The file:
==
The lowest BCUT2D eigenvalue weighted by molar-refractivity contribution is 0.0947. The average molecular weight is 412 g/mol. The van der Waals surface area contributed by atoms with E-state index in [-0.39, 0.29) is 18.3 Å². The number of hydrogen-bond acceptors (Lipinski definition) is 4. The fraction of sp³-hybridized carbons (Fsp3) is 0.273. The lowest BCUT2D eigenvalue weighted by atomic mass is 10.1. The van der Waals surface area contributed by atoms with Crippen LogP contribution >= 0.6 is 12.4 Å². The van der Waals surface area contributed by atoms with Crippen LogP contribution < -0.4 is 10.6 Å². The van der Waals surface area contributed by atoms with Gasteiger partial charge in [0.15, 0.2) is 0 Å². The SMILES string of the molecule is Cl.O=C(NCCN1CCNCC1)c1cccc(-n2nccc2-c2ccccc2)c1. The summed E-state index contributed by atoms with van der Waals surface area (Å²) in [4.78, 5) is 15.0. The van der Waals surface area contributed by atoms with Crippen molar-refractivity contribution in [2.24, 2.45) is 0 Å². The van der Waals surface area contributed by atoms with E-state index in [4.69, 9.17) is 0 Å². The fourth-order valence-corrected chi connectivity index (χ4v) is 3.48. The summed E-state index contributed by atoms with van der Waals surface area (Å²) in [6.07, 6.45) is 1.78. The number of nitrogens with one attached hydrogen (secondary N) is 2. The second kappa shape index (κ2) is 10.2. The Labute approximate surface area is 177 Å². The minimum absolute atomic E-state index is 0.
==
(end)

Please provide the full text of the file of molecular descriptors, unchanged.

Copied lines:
The lowest BCUT2D eigenvalue weighted by molar-refractivity contribution is 0.0947. The average molecular weight is 412 g/mol. The van der Waals surface area contributed by atoms with E-state index in [-0.39, 0.29) is 18.3 Å². The number of hydrogen-bond acceptors (Lipinski definition) is 4. The fraction of sp³-hybridized carbons (Fsp3) is 0.273. The lowest BCUT2D eigenvalue weighted by atomic mass is 10.1. The van der Waals surface area contributed by atoms with Crippen LogP contribution >= 0.6 is 12.4 Å². The van der Waals surface area contributed by atoms with Crippen LogP contribution < -0.4 is 10.6 Å². The van der Waals surface area contributed by atoms with Gasteiger partial charge in [0.15, 0.2) is 0 Å². The SMILES string of the molecule is Cl.O=C(NCCN1CCNCC1)c1cccc(-n2nccc2-c2ccccc2)c1. The summed E-state index contributed by atoms with van der Waals surface area (Å²) in [4.78, 5) is 15.0. The van der Waals surface area contributed by atoms with Crippen molar-refractivity contribution in [2.24, 2.45) is 0 Å². The van der Waals surface area contributed by atoms with E-state index in [4.69, 9.17) is 0 Å². The fourth-order valence-corrected chi connectivity index (χ4v) is 3.48. The summed E-state index contributed by atoms with van der Waals surface area (Å²) in [6.07, 6.45) is 1.78. The number of nitrogens with one attached hydrogen (secondary N) is 2. The second kappa shape index (κ2) is 10.2. The Labute approximate surface area is 177 Å². The minimum absolute atomic E-state index is 0.